What does FHA mortgage insurance cover?


The FHA mortgage insurance covers or protects lenders so that they do not loss out in case the buyer or the homeowners defaults on the loan.

Take note, the FHA mortgage insurance does not cover the interests of the borrower. When the borrower fails to pay for the loan and the bank starts the foreclosure proceedings, the insurance company will pay the bank but this will not be for the credit of the borrower.

In fact, there may be instances, when the insurance company will initiate a deficiency judgment against the borrower. This means that the borrower does not get away with not paying the loan.

FHA (or the Federal Housing Authority) is a government agency. It requires mortgage insurance when it closes a housing loan.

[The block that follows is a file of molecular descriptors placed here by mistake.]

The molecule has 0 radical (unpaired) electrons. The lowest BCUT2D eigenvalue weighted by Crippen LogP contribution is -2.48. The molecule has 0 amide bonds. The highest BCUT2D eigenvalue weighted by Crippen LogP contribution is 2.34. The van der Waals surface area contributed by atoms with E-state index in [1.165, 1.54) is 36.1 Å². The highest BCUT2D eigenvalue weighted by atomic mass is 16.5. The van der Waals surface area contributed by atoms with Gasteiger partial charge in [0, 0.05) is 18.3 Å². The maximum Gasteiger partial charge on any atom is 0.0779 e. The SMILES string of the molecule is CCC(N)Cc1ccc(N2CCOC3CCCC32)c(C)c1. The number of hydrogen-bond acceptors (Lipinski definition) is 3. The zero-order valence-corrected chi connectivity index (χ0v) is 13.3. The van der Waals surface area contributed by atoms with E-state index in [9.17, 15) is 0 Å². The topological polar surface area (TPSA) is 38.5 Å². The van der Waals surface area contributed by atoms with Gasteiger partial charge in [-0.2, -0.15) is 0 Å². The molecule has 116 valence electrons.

FHA currently requires an upfront premium insurance payment, which is around 1.5% of the base loan. This premium is paid in cash and may be financed by the seller, the creditor and even the buyer.

Aside from this, depending on the length of the mortgage and the amount of down payment, there will also be additional monthly mortgage insurance premiums, which is around .5% of the monthly mortgage (on a 30-year loan), or .25% of the monthly mortgage (on a 15-year loan).

Although the direct benefit of the FHA mortgage loan goes to the lender. This also benefits young home buyers who would otherwise have to wait for a long time in order to save enough for a substantial down payment.

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